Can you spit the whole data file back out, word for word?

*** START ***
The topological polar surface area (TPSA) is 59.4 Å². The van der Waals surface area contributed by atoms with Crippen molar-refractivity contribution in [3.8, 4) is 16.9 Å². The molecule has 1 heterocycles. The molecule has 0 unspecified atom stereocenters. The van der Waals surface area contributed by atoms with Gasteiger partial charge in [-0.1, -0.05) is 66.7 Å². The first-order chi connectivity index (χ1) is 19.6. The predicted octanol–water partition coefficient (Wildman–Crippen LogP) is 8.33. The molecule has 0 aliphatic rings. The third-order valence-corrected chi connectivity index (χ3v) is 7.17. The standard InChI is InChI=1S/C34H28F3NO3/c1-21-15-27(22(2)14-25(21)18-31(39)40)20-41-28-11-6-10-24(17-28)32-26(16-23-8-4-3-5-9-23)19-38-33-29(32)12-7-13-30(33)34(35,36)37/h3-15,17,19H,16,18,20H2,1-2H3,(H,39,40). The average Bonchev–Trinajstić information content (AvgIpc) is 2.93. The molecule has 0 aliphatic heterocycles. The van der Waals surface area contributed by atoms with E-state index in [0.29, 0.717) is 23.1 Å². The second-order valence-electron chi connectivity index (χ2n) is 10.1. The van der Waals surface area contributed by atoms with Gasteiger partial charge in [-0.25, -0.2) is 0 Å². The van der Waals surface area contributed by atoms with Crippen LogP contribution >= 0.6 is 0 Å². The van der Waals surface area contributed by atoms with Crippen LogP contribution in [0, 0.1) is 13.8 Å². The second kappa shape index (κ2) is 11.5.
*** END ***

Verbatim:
The topological polar surface area (TPSA) is 59.4 Å². The van der Waals surface area contributed by atoms with Crippen molar-refractivity contribution in [3.8, 4) is 16.9 Å². The molecule has 1 heterocycles. The molecule has 0 unspecified atom stereocenters. The van der Waals surface area contributed by atoms with Gasteiger partial charge in [-0.1, -0.05) is 66.7 Å². The first-order chi connectivity index (χ1) is 19.6. The predicted octanol–water partition coefficient (Wildman–Crippen LogP) is 8.33. The molecule has 0 aliphatic rings. The third-order valence-corrected chi connectivity index (χ3v) is 7.17. The standard InChI is InChI=1S/C34H28F3NO3/c1-21-15-27(22(2)14-25(21)18-31(39)40)20-41-28-11-6-10-24(17-28)32-26(16-23-8-4-3-5-9-23)19-38-33-29(32)12-7-13-30(33)34(35,36)37/h3-15,17,19H,16,18,20H2,1-2H3,(H,39,40). The average Bonchev–Trinajstić information content (AvgIpc) is 2.93. The molecule has 0 aliphatic heterocycles. The van der Waals surface area contributed by atoms with E-state index in [0.29, 0.717) is 23.1 Å². The second-order valence-electron chi connectivity index (χ2n) is 10.1. The van der Waals surface area contributed by atoms with Gasteiger partial charge in [-0.25, -0.2) is 0 Å². The van der Waals surface area contributed by atoms with Crippen LogP contribution >= 0.6 is 0 Å². The van der Waals surface area contributed by atoms with Crippen LogP contribution in [0, 0.1) is 13.8 Å². The second kappa shape index (κ2) is 11.5.